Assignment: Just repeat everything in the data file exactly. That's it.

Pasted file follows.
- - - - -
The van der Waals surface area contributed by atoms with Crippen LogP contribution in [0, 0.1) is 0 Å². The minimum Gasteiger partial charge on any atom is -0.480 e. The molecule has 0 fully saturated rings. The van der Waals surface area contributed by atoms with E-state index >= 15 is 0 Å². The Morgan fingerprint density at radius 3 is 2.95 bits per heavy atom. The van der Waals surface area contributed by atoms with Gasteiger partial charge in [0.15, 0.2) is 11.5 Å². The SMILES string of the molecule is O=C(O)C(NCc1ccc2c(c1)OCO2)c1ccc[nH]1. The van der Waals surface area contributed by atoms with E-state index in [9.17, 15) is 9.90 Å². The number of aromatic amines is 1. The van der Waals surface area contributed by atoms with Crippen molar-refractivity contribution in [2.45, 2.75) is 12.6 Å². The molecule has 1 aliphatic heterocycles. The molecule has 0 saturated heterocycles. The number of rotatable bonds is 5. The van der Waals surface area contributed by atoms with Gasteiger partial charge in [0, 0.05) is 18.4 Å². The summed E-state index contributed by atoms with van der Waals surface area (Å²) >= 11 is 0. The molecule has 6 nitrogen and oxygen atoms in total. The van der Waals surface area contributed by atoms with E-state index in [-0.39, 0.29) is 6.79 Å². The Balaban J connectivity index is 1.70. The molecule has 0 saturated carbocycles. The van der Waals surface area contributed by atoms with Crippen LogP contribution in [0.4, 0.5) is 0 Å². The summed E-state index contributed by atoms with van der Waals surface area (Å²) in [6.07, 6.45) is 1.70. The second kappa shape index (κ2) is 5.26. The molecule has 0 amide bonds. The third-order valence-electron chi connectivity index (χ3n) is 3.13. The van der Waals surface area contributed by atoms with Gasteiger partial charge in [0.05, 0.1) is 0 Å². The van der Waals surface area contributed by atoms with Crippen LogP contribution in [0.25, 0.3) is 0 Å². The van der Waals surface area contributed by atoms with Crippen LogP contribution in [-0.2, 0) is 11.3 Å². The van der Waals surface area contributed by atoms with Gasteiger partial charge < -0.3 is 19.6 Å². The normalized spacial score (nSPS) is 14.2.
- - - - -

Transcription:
The van der Waals surface area contributed by atoms with Crippen LogP contribution in [0, 0.1) is 0 Å². The minimum Gasteiger partial charge on any atom is -0.480 e. The molecule has 0 fully saturated rings. The van der Waals surface area contributed by atoms with E-state index >= 15 is 0 Å². The Morgan fingerprint density at radius 3 is 2.95 bits per heavy atom. The van der Waals surface area contributed by atoms with Gasteiger partial charge in [0.15, 0.2) is 11.5 Å². The SMILES string of the molecule is O=C(O)C(NCc1ccc2c(c1)OCO2)c1ccc[nH]1. The van der Waals surface area contributed by atoms with E-state index in [9.17, 15) is 9.90 Å². The number of aromatic amines is 1. The van der Waals surface area contributed by atoms with Crippen molar-refractivity contribution in [2.45, 2.75) is 12.6 Å². The molecule has 1 aliphatic heterocycles. The molecule has 0 saturated heterocycles. The number of rotatable bonds is 5. The van der Waals surface area contributed by atoms with Gasteiger partial charge in [0, 0.05) is 18.4 Å². The summed E-state index contributed by atoms with van der Waals surface area (Å²) >= 11 is 0. The molecule has 6 nitrogen and oxygen atoms in total. The van der Waals surface area contributed by atoms with E-state index in [-0.39, 0.29) is 6.79 Å². The Balaban J connectivity index is 1.70. The molecule has 0 saturated carbocycles. The van der Waals surface area contributed by atoms with Crippen LogP contribution in [0.4, 0.5) is 0 Å². The summed E-state index contributed by atoms with van der Waals surface area (Å²) in [6.07, 6.45) is 1.70. The second kappa shape index (κ2) is 5.26. The molecule has 0 amide bonds. The third-order valence-electron chi connectivity index (χ3n) is 3.13. The van der Waals surface area contributed by atoms with Gasteiger partial charge in [0.05, 0.1) is 0 Å². The van der Waals surface area contributed by atoms with Crippen LogP contribution in [0.25, 0.3) is 0 Å². The van der Waals surface area contributed by atoms with Crippen LogP contribution in [-0.2, 0) is 11.3 Å². The van der Waals surface area contributed by atoms with Gasteiger partial charge < -0.3 is 19.6 Å². The normalized spacial score (nSPS) is 14.2.